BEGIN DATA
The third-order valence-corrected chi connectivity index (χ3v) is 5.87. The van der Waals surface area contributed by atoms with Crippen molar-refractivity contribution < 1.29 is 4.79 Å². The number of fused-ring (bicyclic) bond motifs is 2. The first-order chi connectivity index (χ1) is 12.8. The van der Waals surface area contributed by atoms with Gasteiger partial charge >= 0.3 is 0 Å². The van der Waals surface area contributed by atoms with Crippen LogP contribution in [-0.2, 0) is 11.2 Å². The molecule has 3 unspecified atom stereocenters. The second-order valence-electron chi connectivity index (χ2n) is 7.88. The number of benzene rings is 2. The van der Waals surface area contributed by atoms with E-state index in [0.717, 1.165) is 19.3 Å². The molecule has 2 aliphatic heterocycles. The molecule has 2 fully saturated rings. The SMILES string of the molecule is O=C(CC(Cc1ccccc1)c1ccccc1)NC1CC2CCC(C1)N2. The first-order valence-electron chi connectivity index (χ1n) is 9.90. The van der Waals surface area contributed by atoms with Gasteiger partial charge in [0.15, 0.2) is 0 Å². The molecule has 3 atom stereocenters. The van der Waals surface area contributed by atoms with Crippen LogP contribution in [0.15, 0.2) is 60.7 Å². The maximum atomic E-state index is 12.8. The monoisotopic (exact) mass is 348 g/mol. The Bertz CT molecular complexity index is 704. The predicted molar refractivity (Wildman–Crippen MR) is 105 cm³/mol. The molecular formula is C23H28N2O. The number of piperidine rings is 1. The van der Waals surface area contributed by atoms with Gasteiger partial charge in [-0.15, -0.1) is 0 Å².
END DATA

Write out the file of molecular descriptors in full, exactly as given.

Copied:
The third-order valence-corrected chi connectivity index (χ3v) is 5.87. The van der Waals surface area contributed by atoms with Crippen molar-refractivity contribution < 1.29 is 4.79 Å². The number of fused-ring (bicyclic) bond motifs is 2. The first-order chi connectivity index (χ1) is 12.8. The van der Waals surface area contributed by atoms with Gasteiger partial charge >= 0.3 is 0 Å². The van der Waals surface area contributed by atoms with Crippen LogP contribution in [-0.2, 0) is 11.2 Å². The molecule has 3 unspecified atom stereocenters. The second-order valence-electron chi connectivity index (χ2n) is 7.88. The number of benzene rings is 2. The van der Waals surface area contributed by atoms with E-state index in [0.717, 1.165) is 19.3 Å². The molecule has 2 aliphatic heterocycles. The molecule has 2 fully saturated rings. The SMILES string of the molecule is O=C(CC(Cc1ccccc1)c1ccccc1)NC1CC2CCC(C1)N2. The first-order valence-electron chi connectivity index (χ1n) is 9.90. The van der Waals surface area contributed by atoms with Gasteiger partial charge in [0.15, 0.2) is 0 Å². The molecule has 3 atom stereocenters. The van der Waals surface area contributed by atoms with Crippen LogP contribution in [0.15, 0.2) is 60.7 Å². The maximum atomic E-state index is 12.8. The monoisotopic (exact) mass is 348 g/mol. The Bertz CT molecular complexity index is 704. The predicted molar refractivity (Wildman–Crippen MR) is 105 cm³/mol. The molecular formula is C23H28N2O. The number of piperidine rings is 1. The van der Waals surface area contributed by atoms with Gasteiger partial charge in [-0.15, -0.1) is 0 Å².